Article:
Northern exposure - winners in the regional market
Moving North, Sheffield has achieved a balanced mix of occupancy and rate growth, leading to an 11% rise in revPAR. Despite this, Sheffield still trails the regional UK average in terms of absolute revPAR (circa £63), due to its underperformance in average room rates. Part of the problem is that Sheffield lacks the volume of high-rate corporate business evident in other markets. Additionally, it does not have the level of penetration in respect of weekend leisure business enjoyed by other UK cities such as Manchester or York.
That said, Sheffield does benefit from a wide-range of leisure facilities such as the Don Valley Stadium, FM Hallam Arena and Crucible Theatre. Furthermore, the lower average room rates are also a function of the mix of hotels within the city. The chart below illustrates that over 40% of the branded hotel supply in Sheffield is in the budget segment, the highest proportion of budget hotels amongst the three northern cities in the top five.
Branded hotel supply
In contrast, Leeds with the highest proportion of upscale and deluxe rooms achieves the highest average room rate of the three northern cities and has seen the biggest growth after Gatwick. Consequently this has led to revPAR increasing 10.5% for year-to-October 2004.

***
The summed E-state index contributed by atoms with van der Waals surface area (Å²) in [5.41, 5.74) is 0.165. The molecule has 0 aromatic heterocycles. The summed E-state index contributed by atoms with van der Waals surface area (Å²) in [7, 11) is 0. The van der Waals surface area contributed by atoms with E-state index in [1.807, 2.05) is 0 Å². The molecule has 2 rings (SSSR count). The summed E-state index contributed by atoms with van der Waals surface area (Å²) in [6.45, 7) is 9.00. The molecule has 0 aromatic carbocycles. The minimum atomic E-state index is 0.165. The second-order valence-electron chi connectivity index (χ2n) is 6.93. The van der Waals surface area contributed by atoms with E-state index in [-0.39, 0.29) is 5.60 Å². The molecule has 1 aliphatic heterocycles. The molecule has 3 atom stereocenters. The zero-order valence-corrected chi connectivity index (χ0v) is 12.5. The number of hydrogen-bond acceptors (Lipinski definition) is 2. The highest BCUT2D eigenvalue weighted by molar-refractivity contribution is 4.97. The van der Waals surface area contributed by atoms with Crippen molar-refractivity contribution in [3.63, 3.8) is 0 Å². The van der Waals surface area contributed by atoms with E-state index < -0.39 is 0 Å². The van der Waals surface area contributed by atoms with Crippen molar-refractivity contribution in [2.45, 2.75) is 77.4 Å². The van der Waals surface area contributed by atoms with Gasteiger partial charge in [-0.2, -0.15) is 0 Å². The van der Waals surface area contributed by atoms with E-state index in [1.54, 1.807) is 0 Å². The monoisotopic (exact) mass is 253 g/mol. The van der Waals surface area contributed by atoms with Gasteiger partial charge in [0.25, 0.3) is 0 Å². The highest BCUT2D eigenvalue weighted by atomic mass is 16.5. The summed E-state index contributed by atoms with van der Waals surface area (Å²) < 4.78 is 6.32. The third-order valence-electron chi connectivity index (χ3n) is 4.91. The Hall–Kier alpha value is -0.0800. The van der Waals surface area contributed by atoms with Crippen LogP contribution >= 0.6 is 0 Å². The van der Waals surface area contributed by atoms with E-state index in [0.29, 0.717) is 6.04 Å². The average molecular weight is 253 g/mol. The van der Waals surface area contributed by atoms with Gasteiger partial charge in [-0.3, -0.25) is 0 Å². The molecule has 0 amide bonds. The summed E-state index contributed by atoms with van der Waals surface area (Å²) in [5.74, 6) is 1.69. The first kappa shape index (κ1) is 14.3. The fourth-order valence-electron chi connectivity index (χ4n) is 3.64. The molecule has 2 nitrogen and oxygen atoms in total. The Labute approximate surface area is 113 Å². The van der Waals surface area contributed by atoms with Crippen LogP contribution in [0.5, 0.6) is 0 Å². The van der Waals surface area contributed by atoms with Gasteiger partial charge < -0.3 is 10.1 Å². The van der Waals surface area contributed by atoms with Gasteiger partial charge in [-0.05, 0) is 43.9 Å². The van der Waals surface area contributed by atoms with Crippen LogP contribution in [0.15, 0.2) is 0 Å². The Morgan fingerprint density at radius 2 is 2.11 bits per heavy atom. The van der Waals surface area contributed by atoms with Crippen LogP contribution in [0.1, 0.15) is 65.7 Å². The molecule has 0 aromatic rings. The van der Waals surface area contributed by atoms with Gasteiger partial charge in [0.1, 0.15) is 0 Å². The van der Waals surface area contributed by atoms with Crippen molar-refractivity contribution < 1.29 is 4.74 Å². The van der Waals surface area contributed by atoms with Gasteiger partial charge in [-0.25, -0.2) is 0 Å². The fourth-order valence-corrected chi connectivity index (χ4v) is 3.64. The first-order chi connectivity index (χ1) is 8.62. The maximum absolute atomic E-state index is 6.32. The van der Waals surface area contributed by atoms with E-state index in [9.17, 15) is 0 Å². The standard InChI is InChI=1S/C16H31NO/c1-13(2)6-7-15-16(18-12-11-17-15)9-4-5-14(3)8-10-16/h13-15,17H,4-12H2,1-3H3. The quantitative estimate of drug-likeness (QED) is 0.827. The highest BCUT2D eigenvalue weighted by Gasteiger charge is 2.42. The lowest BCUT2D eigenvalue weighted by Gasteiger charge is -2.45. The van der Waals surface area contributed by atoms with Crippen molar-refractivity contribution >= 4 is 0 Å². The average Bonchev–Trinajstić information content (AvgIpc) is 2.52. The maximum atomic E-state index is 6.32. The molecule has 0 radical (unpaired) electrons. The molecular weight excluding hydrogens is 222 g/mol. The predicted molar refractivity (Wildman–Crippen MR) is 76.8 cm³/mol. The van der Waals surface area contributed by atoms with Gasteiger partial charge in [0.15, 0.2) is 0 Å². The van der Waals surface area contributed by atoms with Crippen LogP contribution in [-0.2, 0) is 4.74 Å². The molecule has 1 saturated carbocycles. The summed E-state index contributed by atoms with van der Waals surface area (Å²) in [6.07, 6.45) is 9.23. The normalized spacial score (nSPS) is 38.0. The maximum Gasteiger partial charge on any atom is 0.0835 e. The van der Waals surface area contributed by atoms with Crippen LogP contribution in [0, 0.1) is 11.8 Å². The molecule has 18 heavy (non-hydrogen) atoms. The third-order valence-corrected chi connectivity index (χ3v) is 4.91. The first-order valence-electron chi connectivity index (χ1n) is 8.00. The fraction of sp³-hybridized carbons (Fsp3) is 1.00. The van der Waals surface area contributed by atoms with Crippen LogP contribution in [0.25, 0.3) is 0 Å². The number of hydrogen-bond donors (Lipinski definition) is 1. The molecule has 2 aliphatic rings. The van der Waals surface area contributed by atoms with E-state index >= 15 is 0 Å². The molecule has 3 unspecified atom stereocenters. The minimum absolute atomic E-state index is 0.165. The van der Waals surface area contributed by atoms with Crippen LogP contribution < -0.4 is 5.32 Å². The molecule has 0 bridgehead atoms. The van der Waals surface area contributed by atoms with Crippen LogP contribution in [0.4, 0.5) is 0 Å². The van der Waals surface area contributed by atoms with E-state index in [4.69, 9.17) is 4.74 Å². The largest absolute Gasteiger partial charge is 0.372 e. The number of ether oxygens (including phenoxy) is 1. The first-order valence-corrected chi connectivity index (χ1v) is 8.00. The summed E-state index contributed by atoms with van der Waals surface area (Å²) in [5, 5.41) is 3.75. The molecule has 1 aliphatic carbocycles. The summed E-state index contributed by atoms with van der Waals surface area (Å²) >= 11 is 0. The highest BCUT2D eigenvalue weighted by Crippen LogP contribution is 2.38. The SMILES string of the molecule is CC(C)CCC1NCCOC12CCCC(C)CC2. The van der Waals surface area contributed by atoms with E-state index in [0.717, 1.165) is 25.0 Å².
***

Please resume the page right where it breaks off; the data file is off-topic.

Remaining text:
The mix of rooms in Leeds owes much to the source of business. Leeds has well-developed financial and services industries. All the 'Big-4' professional services firms have representation in Leeds along with major companies such as GE Capital, IBM, Unisys, Asda and Northern Foods. Additionally, Leeds has undergone extensive redevelopment in recent years, transforming itself from an industrial city to one of the most vibrant and successful in the UK - according to Leeds City Council.
As with Leeds, Newcastle has also gone through a phase of transformation. Once a heavily industrial city, Newcastle has had to, and has succeeded in, embracing broader economic changes and shifted its focus on to the service, software and technology sectors. Indeed software and multimedia have been identified as key growth areas for the city, leading to the proposed development of specialised facilities for new technology businesses.